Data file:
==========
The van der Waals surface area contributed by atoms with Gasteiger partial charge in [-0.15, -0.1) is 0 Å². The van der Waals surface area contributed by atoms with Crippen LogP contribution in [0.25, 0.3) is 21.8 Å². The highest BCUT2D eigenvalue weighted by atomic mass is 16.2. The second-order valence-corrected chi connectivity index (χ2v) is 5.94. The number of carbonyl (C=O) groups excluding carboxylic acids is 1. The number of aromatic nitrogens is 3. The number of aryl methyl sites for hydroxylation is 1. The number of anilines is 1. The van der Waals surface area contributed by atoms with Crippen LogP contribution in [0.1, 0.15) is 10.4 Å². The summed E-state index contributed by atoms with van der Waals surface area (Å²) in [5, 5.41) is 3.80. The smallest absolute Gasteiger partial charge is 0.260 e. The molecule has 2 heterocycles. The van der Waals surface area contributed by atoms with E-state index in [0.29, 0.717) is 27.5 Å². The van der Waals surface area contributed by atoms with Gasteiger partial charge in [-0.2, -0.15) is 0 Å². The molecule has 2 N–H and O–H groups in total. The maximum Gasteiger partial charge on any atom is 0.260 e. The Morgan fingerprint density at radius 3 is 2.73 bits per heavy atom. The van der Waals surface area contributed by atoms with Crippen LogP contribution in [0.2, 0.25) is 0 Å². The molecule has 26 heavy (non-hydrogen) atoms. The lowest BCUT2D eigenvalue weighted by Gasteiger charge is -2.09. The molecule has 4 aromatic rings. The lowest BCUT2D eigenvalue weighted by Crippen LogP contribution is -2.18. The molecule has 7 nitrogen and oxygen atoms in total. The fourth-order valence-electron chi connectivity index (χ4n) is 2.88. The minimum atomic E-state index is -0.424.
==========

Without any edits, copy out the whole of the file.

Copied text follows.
The van der Waals surface area contributed by atoms with Gasteiger partial charge in [-0.15, -0.1) is 0 Å². The van der Waals surface area contributed by atoms with Crippen LogP contribution in [0.25, 0.3) is 21.8 Å². The highest BCUT2D eigenvalue weighted by atomic mass is 16.2. The second-order valence-corrected chi connectivity index (χ2v) is 5.94. The number of carbonyl (C=O) groups excluding carboxylic acids is 1. The number of aromatic nitrogens is 3. The number of aryl methyl sites for hydroxylation is 1. The number of anilines is 1. The van der Waals surface area contributed by atoms with Crippen LogP contribution in [0.1, 0.15) is 10.4 Å². The summed E-state index contributed by atoms with van der Waals surface area (Å²) in [5, 5.41) is 3.80. The smallest absolute Gasteiger partial charge is 0.260 e. The molecule has 2 heterocycles. The van der Waals surface area contributed by atoms with E-state index in [0.29, 0.717) is 27.5 Å². The van der Waals surface area contributed by atoms with Gasteiger partial charge in [-0.2, -0.15) is 0 Å². The molecule has 2 N–H and O–H groups in total. The maximum Gasteiger partial charge on any atom is 0.260 e. The Morgan fingerprint density at radius 3 is 2.73 bits per heavy atom. The van der Waals surface area contributed by atoms with Crippen LogP contribution in [0.2, 0.25) is 0 Å². The molecule has 26 heavy (non-hydrogen) atoms. The lowest BCUT2D eigenvalue weighted by Gasteiger charge is -2.09. The molecule has 4 aromatic rings. The lowest BCUT2D eigenvalue weighted by Crippen LogP contribution is -2.18. The molecule has 7 nitrogen and oxygen atoms in total. The fourth-order valence-electron chi connectivity index (χ4n) is 2.88. The minimum atomic E-state index is -0.424.